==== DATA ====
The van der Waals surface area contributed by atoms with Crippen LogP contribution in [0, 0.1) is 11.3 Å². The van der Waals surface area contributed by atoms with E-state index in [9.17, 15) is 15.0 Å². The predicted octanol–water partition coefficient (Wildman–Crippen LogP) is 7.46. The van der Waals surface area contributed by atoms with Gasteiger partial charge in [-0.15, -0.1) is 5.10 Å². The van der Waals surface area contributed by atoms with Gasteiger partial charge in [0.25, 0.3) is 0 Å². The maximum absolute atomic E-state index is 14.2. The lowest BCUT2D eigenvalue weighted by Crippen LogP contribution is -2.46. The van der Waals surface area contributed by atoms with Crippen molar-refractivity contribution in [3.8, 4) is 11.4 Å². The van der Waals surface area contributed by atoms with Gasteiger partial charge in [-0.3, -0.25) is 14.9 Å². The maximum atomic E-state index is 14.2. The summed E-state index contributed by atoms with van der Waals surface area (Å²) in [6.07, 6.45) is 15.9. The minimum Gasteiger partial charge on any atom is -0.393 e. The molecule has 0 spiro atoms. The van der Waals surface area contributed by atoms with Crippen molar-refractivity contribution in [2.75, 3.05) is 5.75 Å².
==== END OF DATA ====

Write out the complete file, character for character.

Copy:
The van der Waals surface area contributed by atoms with Crippen LogP contribution in [0, 0.1) is 11.3 Å². The van der Waals surface area contributed by atoms with E-state index in [9.17, 15) is 15.0 Å². The predicted octanol–water partition coefficient (Wildman–Crippen LogP) is 7.46. The van der Waals surface area contributed by atoms with Gasteiger partial charge in [-0.15, -0.1) is 5.10 Å². The van der Waals surface area contributed by atoms with Gasteiger partial charge in [0.25, 0.3) is 0 Å². The maximum absolute atomic E-state index is 14.2. The lowest BCUT2D eigenvalue weighted by Crippen LogP contribution is -2.46. The van der Waals surface area contributed by atoms with Crippen molar-refractivity contribution in [3.8, 4) is 11.4 Å². The van der Waals surface area contributed by atoms with Gasteiger partial charge in [-0.3, -0.25) is 14.9 Å². The maximum atomic E-state index is 14.2. The summed E-state index contributed by atoms with van der Waals surface area (Å²) in [6.07, 6.45) is 15.9. The minimum Gasteiger partial charge on any atom is -0.393 e. The molecule has 0 spiro atoms. The van der Waals surface area contributed by atoms with Crippen molar-refractivity contribution in [2.75, 3.05) is 5.75 Å².